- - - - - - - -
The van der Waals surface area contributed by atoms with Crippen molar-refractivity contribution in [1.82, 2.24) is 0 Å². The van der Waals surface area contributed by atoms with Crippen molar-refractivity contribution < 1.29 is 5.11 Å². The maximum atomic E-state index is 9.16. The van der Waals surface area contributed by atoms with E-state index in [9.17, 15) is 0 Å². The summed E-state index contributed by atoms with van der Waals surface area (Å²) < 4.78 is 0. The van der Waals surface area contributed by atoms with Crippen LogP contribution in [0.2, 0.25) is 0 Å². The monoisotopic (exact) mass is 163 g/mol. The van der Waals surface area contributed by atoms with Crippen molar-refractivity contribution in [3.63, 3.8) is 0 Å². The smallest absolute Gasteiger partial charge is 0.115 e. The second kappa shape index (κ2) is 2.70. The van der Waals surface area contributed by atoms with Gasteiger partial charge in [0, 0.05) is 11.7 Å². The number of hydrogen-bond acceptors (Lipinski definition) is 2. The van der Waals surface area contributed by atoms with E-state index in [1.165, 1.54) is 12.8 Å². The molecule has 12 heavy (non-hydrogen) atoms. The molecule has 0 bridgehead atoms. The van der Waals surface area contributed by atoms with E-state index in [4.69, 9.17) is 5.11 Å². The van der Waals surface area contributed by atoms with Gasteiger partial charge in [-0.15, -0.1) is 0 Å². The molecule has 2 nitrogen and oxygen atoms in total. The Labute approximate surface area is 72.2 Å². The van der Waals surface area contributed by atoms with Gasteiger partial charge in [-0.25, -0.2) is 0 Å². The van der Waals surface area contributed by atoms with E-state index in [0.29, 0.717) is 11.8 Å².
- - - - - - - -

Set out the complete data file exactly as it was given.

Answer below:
The van der Waals surface area contributed by atoms with Crippen molar-refractivity contribution in [1.82, 2.24) is 0 Å². The van der Waals surface area contributed by atoms with Crippen molar-refractivity contribution < 1.29 is 5.11 Å². The maximum atomic E-state index is 9.16. The van der Waals surface area contributed by atoms with E-state index in [9.17, 15) is 0 Å². The summed E-state index contributed by atoms with van der Waals surface area (Å²) < 4.78 is 0. The van der Waals surface area contributed by atoms with Crippen LogP contribution in [0.2, 0.25) is 0 Å². The monoisotopic (exact) mass is 163 g/mol. The van der Waals surface area contributed by atoms with Crippen molar-refractivity contribution in [3.63, 3.8) is 0 Å². The smallest absolute Gasteiger partial charge is 0.115 e. The second kappa shape index (κ2) is 2.70. The van der Waals surface area contributed by atoms with Gasteiger partial charge in [0, 0.05) is 11.7 Å². The number of hydrogen-bond acceptors (Lipinski definition) is 2. The van der Waals surface area contributed by atoms with E-state index in [1.165, 1.54) is 12.8 Å². The molecule has 12 heavy (non-hydrogen) atoms. The molecule has 0 bridgehead atoms. The van der Waals surface area contributed by atoms with E-state index in [4.69, 9.17) is 5.11 Å². The van der Waals surface area contributed by atoms with Gasteiger partial charge in [-0.15, -0.1) is 0 Å². The molecule has 2 nitrogen and oxygen atoms in total. The Labute approximate surface area is 72.2 Å². The van der Waals surface area contributed by atoms with Gasteiger partial charge in [-0.25, -0.2) is 0 Å². The van der Waals surface area contributed by atoms with E-state index in [0.29, 0.717) is 11.8 Å².